Ronald: No, it was one day! Dancers were rehearsing all week.
Schön!: What’s coming up that you’re excited about?
Ronald: Fashion Week in Milan. Last year I was an option for Calvin Klein. I didn’t get it because I think I was too big and couldn’t fit into the suit, so I’ve slimmed down a lot and gotten a lot of work. I did Calvin Klein’s new jean campaign – I did their new presentation for their Spring Summer collection. Now I’m first option for this first fashion week in Milan, so hopefully it’ll be a lot of exposure, a lot of good will come out of it.
Schön!: What makes fashion interesting to you?
Ronald: Good question. I like preppy looks – I like bow ties, ascots, things like that. I guess in fashion, I like things are far-fetched, that make you stand out – pow! I like layers, and different ways to accessorise.
Schön!: So if you were to see a man walking down the street, what would him stand out to you?
Ronald: It would first be colours. I always wear colours – like in my bookbag, I have yellow basketball sneakers. I like crazy ties – white bow ties, neon-green ties, crazy stuff like that. Colours first, then after that, there are a lot of details. I just learned how to do this crazy tie knot called the Eldridge, it almost looks like the knot is checkered – took me like two days to get it straight, and I wore it to a Spike Lee premiere.
Schön!: When it comes to something like art direction, what’s a recent show that you liked?
Ronald: I went to San Francisco for an Academy of Arts show – it’s a school, and every year they have a show for the graduating designers. They had a big projection screen with a galaxy in the background. It was really powerful, they had black and blue, all the stars – everything! I almost thought the people were looking at it more so that the models walking down. Target was really cool too, the moving stage and all.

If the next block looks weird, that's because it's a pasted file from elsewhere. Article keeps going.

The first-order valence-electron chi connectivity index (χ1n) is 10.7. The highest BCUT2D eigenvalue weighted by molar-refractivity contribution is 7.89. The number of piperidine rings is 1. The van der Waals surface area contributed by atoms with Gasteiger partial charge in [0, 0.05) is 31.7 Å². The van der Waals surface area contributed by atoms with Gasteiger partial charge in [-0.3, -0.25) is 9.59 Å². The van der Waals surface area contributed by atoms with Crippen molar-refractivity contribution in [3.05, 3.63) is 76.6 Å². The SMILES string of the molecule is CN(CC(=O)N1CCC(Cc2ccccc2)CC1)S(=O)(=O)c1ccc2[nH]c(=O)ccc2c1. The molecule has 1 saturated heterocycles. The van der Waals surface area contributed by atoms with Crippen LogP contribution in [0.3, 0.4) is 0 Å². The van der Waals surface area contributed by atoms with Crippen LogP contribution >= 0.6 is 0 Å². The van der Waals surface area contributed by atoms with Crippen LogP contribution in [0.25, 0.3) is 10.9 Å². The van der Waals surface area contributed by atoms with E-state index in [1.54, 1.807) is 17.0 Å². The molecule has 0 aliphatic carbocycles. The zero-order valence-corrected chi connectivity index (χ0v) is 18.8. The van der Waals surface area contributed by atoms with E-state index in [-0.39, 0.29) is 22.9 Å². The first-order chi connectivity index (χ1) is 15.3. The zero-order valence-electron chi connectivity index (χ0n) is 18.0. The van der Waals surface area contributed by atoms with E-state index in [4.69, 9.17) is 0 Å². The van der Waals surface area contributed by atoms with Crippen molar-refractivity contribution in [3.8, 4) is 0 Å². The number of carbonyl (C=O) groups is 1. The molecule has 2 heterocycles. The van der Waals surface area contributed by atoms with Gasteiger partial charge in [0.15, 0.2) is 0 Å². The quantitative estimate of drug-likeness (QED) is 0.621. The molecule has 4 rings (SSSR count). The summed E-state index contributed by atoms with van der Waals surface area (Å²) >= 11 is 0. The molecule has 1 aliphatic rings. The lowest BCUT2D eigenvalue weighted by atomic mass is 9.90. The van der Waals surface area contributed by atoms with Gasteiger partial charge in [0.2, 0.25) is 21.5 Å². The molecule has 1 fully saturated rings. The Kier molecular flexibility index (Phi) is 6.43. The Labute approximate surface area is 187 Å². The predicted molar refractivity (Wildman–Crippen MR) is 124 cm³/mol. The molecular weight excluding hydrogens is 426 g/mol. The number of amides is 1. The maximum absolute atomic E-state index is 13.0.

Schön!: It sounds like you really like things that are active.
Ronald: I do! I’m outgoing so I like crazy things.
Schön!: What’s a crazy thing you’ve done recently?
Ronald: I went fishing for the first time in years, which might not sound that crazy but I caught four fish, scaled them, cut their heads off, took the guts out (laughs).
Schön!: Did you eat them?
Ronald: Yes! Split them open, seasoned them, put fruit cocktail over them, threw them in the oven, and baked them.
Schön!: That’s pretty cool. I couldn’t do it!
Ronald: No? You should definitely try! You wanna go fishing? I’ll take you fishing. You could cut off their heads if you want.
Schön!: Tell us something about you we wouldn’t guess.
Ronald: I got hit be a drunk driver at the age of four – I have four metal pins in my right leg, I was in coma for a month – I went from there to being a state track champion, and I play football and basketball, so I made a pretty good recovery in my life from the injury.
Schön!: Tell us how you got your start.
Paul: I was scouted in Berlin while I was in school outside of there. I was working for an environmental company, writing press releases and stuff. Then I went to Paris for Fashion Week, and from then on I’ve attended every single Fashion Week.